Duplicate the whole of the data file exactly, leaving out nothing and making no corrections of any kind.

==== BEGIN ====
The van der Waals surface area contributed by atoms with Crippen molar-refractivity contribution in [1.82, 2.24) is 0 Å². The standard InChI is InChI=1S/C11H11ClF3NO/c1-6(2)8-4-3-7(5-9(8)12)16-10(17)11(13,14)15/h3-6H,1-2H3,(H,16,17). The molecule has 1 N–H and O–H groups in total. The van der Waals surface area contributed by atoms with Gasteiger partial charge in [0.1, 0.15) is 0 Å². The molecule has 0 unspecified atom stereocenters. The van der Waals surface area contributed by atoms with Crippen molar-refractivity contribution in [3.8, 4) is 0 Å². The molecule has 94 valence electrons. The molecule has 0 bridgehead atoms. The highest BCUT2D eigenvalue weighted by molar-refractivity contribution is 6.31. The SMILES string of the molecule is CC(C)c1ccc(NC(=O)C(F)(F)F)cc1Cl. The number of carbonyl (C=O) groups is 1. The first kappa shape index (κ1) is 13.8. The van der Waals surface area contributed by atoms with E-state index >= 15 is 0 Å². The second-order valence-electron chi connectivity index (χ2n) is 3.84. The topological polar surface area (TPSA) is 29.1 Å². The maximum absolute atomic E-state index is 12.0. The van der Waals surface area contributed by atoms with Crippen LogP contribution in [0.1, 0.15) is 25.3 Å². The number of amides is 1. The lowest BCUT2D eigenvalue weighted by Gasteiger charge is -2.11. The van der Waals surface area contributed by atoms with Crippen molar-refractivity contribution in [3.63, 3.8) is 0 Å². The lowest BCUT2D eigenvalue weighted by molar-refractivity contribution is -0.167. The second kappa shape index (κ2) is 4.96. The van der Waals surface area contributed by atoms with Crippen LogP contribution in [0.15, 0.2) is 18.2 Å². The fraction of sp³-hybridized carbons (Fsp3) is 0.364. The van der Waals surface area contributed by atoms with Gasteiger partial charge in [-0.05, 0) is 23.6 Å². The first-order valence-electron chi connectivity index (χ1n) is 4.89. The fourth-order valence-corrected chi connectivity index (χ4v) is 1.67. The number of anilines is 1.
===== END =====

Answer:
The van der Waals surface area contributed by atoms with Crippen molar-refractivity contribution in [1.82, 2.24) is 0 Å². The standard InChI is InChI=1S/C11H11ClF3NO/c1-6(2)8-4-3-7(5-9(8)12)16-10(17)11(13,14)15/h3-6H,1-2H3,(H,16,17). The molecule has 1 N–H and O–H groups in total. The van der Waals surface area contributed by atoms with Gasteiger partial charge in [0.1, 0.15) is 0 Å². The molecule has 0 unspecified atom stereocenters. The van der Waals surface area contributed by atoms with Crippen molar-refractivity contribution in [3.8, 4) is 0 Å². The molecule has 94 valence electrons. The molecule has 0 bridgehead atoms. The highest BCUT2D eigenvalue weighted by molar-refractivity contribution is 6.31. The SMILES string of the molecule is CC(C)c1ccc(NC(=O)C(F)(F)F)cc1Cl. The number of carbonyl (C=O) groups is 1. The first kappa shape index (κ1) is 13.8. The van der Waals surface area contributed by atoms with E-state index >= 15 is 0 Å². The second-order valence-electron chi connectivity index (χ2n) is 3.84. The topological polar surface area (TPSA) is 29.1 Å². The maximum absolute atomic E-state index is 12.0. The van der Waals surface area contributed by atoms with Crippen LogP contribution in [0.1, 0.15) is 25.3 Å². The number of amides is 1. The lowest BCUT2D eigenvalue weighted by Gasteiger charge is -2.11. The van der Waals surface area contributed by atoms with Crippen molar-refractivity contribution in [3.63, 3.8) is 0 Å². The lowest BCUT2D eigenvalue weighted by molar-refractivity contribution is -0.167. The second kappa shape index (κ2) is 4.96. The van der Waals surface area contributed by atoms with Crippen LogP contribution in [0.15, 0.2) is 18.2 Å². The fraction of sp³-hybridized carbons (Fsp3) is 0.364. The van der Waals surface area contributed by atoms with Gasteiger partial charge in [-0.05, 0) is 23.6 Å². The first-order valence-electron chi connectivity index (χ1n) is 4.89. The fourth-order valence-corrected chi connectivity index (χ4v) is 1.67. The number of anilines is 1.